Back Story 3 – Agents

Persuading a stranger to read your book is hard enough. Convincing someone who knows the book business to take you on, roll up her sleeves, and start selling you and your tale to a bonafide publisher is trickier.

But I found one, a reputable agent with an impressive track record and client list. She packed up my story, shipped it out, and got a mess of publishers to take a look. Some read several chapters, some never responded. The ones who read it were impressed – I saved the emails – but not enough to buy the manuscript.

When I pointed out that their feedback was inconsistent – some praised it for the same reason others criticized it – my agent said they were all dopes. Regardless, there was no sale, and no follow-up plan.

Eventually we parted company and I veered off in the direction of self-publishing. A year later, I’m further along now than I ever got with an agent.

There is one point upon which agents, publishers and probably most authors will agree – that success lies in the ancient art of pitching and selling. More than ever, that is now in the hands of authors willing to use social media tools to skip past agents and publishers and appeal directly to readers. It’s painstaking but exciting work, and there is real satisfaction in knowing that no one but average readers will decide whether Bella is worth their time.

I’d like to know your thoughts; please join the conversation.


7 Comments so far »

  1. Shawn Lamb said,

    Wrote on March 29, 2011 @ 2:37 pm

    Word of mouth – the only tried and true method of PR. I had an agent and 2 PR people the year my series started and dismal results as well. I’ve generated more interest, reviews and interviews then all of them combined. Sales are still low, but I’m getting my name out and NOT having to pay lots of bucks for nothing.

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  2. Jenny Milchman said,

    Wrote on March 30, 2011 @ 1:35 am

    You put your finger on it exactly–if readers decide is that the wisdom of crowds weighing in? Or is something lost if no publisher signs off?

    I’m having more trouble letting go of the Dream, in whose direction I’ve been pushed for 11 years, over the course of 5 mss, and 3 (top) agents.

    But though sales have been dangled tantalizingly close–just recently all but one top person at Viking wanted to offer on my novel–no deal has yet been made. And it’s been a while. And the publishing world has changed. And people like you seem to be making perhaps even greater successes of themselves by being able to focus on one book that could not be more important to any publishing house than it is to the debut author.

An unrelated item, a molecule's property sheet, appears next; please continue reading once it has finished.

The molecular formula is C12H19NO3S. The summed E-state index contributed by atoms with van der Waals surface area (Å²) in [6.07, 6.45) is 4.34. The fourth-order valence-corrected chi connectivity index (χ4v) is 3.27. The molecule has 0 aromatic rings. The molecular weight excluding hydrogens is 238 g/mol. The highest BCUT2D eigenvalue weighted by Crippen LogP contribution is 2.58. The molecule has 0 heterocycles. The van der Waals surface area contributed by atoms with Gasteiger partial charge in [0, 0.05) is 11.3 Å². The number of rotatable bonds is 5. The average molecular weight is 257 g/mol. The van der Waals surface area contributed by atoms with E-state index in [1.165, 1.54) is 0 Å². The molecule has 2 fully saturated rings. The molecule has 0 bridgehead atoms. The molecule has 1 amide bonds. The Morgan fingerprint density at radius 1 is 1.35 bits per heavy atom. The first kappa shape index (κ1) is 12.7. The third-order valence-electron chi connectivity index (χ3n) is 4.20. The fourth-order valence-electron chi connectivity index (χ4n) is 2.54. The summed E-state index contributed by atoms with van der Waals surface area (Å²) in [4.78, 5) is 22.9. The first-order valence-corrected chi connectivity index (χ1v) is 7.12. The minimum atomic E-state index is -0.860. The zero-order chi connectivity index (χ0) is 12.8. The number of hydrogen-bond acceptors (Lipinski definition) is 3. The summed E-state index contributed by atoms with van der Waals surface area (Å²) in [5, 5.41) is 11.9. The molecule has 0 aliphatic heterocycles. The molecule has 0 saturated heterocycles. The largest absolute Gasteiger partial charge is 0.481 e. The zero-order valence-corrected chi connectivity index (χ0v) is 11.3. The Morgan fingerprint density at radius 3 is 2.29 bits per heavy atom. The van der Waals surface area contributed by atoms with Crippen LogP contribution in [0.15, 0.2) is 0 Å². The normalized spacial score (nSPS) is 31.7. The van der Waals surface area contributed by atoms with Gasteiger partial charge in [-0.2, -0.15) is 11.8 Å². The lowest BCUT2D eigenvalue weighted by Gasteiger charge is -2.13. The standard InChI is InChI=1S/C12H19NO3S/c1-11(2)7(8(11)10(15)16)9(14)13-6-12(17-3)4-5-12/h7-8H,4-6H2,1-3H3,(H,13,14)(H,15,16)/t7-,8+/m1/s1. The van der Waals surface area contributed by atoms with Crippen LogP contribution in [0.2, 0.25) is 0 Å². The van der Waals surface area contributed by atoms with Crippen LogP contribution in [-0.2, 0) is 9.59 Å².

Given the right skills–marketing prowess, design savvy, in addition to writing and revising ones–is going it on your own a *better* option than being with a major?

    Can a book that is self-published wind up on the bestseller list if people have been saying it has that potential?

    Your website is beautiful, and your ideas–like the reader blurbs–inspired. I’m impressed and fascinated by your journey.

    And of course, now I must read the book. Maybe I can be added to your site map one day.

    [Reply]

    stevepiacente Reply:

    Jenny and Shawn, thanks for your thoughtful comments. I wish I had a definitive answer. During my time in the Hopkins program, we had local authors in who had been published by big houses. Yet they moaned about lack of support and having to do most of their own promotion. What makes a story capture the public’s attention remains elusive. I say stick with your instincts, try your best to enjoy the process, and don’t quit the day job.

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  3. Ingrid Ricks said,

    Wrote on August 4, 2011 @ 3:11 pm

    Steve/Jenny – my experience mirrors both of yours. Great agent, all top publishing houses read my manuscript — all said they really enjoyed it. Then they said the memoir market was too crowded to take it on. When I walked away from my agent a few weeks ago to go out on my own, she sounded on the verge of tears. She said she had just talked with a publisher who had lost 20 percent of their sales that day because of Borders going down. My agent said she was considering quitting the business. It all boils down to an author’s ability to market and sell their own book — regardless of whether a publisher picks it up or the author chooses to go it on their own. After my year with an agent and the fractured publishing world she fights against daily, I’ve concluded I’m much better doing it on my own. And instead of waiting for another two years to possibly get my book to market, I will have it out end of next month!!!

    [Reply]

    stevepiacente Reply:

    Ingrid, I love your spirit and determination. Now go sell some books. I’m right behind you!

    [Reply]

  4. Jenny Milchman said,

    Wrote on August 6, 2011 @ 11:36 pm

    Just came across this post for the second time, and was stunned to read my comment from the first. At that time my 11 year struggle towards traditional publication seemed to be fizzling. Now only a few months later, my debut novel is scheduled to come out from Ballantine in early 2013.

    This business can change on a dime, and that is true for indie authors as well as those traditionally pubbed. As long as we’re putting good material out there, and are willing to work like crazy at more than “just” the writing, success is within sight.

    Finding the way that’s right for you is much more a factor of timing and luck and opportunity that of there being any one right path.

    [Reply]

    stevepiacente Reply:

    Well put, Jenny, and I’ll add that anyone embarking on this journey should be prepared for a marathon …

    [Reply]

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